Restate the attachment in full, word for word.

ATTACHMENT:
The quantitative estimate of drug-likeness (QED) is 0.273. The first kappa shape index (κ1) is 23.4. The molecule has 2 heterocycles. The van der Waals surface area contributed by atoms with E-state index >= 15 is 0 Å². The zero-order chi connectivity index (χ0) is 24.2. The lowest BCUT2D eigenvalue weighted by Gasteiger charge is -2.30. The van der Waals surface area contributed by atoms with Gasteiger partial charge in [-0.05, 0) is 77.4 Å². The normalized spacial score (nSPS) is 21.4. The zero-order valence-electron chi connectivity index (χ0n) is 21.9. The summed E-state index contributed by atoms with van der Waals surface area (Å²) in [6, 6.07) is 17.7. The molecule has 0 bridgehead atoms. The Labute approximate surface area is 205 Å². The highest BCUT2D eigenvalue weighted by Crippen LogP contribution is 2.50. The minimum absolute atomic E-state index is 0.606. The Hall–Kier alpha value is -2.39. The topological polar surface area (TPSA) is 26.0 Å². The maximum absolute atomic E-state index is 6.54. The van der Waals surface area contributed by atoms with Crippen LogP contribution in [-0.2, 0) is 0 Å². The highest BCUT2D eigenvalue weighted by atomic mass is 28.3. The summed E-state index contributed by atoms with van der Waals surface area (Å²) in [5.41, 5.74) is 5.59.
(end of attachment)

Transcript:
The quantitative estimate of drug-likeness (QED) is 0.273. The first kappa shape index (κ1) is 23.4. The molecule has 2 heterocycles. The van der Waals surface area contributed by atoms with E-state index >= 15 is 0 Å². The zero-order chi connectivity index (χ0) is 24.2. The lowest BCUT2D eigenvalue weighted by Gasteiger charge is -2.30. The van der Waals surface area contributed by atoms with Gasteiger partial charge in [-0.05, 0) is 77.4 Å². The normalized spacial score (nSPS) is 21.4. The zero-order valence-electron chi connectivity index (χ0n) is 21.9. The summed E-state index contributed by atoms with van der Waals surface area (Å²) in [6, 6.07) is 17.7. The molecule has 0 bridgehead atoms. The Labute approximate surface area is 205 Å². The highest BCUT2D eigenvalue weighted by Crippen LogP contribution is 2.50. The minimum absolute atomic E-state index is 0.606. The Hall–Kier alpha value is -2.39. The topological polar surface area (TPSA) is 26.0 Å². The maximum absolute atomic E-state index is 6.54. The van der Waals surface area contributed by atoms with Crippen LogP contribution in [-0.2, 0) is 0 Å². The highest BCUT2D eigenvalue weighted by atomic mass is 28.3. The summed E-state index contributed by atoms with van der Waals surface area (Å²) in [5.41, 5.74) is 5.59.